The cocktail is an art form that peaked in the middle of the 20th century and has been in rapid decline since. As a young lad, I was schooled in the fine art of cocktailing by my father and grandfathers, I learned many valuable lessons that I plan to pass on. I also want to resurrect some of the old classics that vastly surpass the sugary & fruity concoctions made today with their simplicity, elegance and bold flavors. Most of the time I will focus on one drink, and to provide, at least in my opinion, the definitive recipe, but hope to expand to other related topics as I see fit. Please mix yourself a cocktail, read, drink, and enjoy!

Thursday, September 9, 2010

Whisk(e)y Season

The calendars have turned to September, temperatures are dropping, leaves are changing and football is underway, all signs point to whisk(e)y season. That wonderful seven-month season where the bottles of gin and rum start gathering dust and the Manhattan becomes my go to drink. It is also the season where all manner of whisk(e)y drinks call to me. There is a great deal of confusion surrounding this family of spirits, and rightly so, even a seasoned imbiber like myself has to carry a cheat sheet in my wallet.

Coincidentally, I am often asked about the difference between whisky and whiskey, and why it means different things to different people depending where you are. Entire books have been written on the subject and they are well worth reading, consider this the Cliffs Notes version, suitable for sounding more intelligent than your booze hound buddies, but not sufficient to carry on an in depth conversation.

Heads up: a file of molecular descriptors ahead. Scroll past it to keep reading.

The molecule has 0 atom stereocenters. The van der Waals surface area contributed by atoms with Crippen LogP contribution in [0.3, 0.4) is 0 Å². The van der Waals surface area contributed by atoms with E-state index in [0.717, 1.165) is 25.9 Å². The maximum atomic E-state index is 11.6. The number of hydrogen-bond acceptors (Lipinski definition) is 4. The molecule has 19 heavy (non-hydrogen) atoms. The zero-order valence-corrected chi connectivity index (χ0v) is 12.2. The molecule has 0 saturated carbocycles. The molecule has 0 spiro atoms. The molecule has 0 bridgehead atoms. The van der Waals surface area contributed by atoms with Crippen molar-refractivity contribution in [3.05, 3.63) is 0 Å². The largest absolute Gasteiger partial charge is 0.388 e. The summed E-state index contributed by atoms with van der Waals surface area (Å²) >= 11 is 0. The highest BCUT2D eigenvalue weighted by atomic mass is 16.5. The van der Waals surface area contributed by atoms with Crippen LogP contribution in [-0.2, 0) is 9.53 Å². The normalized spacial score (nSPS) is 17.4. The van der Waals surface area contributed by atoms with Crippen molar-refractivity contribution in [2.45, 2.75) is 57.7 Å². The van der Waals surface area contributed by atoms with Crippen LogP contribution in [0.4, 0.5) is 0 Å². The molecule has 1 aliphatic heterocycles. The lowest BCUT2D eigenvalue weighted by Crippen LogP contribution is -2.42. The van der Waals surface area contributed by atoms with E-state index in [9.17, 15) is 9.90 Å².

Loosely, whisky or whiskey is a distilled alcoholic beverage made from fermented grain mash. Different grains are used including barley, rye, wheat, and corn. The word derives from the Gaelic uisge beatha, pronounced ooshky-bay, meaning water of life. It eventually morphed into uiskie and later whiskie.

To totally bastardize the bard, to “e” or not to “e” is the question facing most of us today. The usage of the letter that was conveniently left off all of our report cards, really has little rhyme or reason. Whiskey, typically refers to American and Irish flavors. Whisky, is generally used for Scotch, Canadian and Japanese varietals. A couple of exceptions are Maker’s Mark and George Dickel which have chosen the shorter whisky, perhaps to save space on their labels or a copy writing error that has been overlooked for decades.

To make matters even more confusing, within the US there are multiple variations as well. We have rye, bourbon and Tennessee whiskey. Bourbon is made primarily from corn. Rye is made from mostly rye (go figure). Tennessee whiskey is basically bourbon that goes through a different filtration process. There are further variations within this theme, but this is enough detail at this point.

I will fully admit that this is not a comprehensive explanation, but for our purposes it will provide enough information for the upcoming recipes. For many of the soon to be revealed pleasures of the palate, these spirits can be substituted for one another, providing a slightly different flavor, allowing for personal preference. For my part, I will publish the recipe in its most traditional form but will note where I personally prefer a variation. Regardless, embrace the colder weather and the fresh palate of flavors that awaits you!

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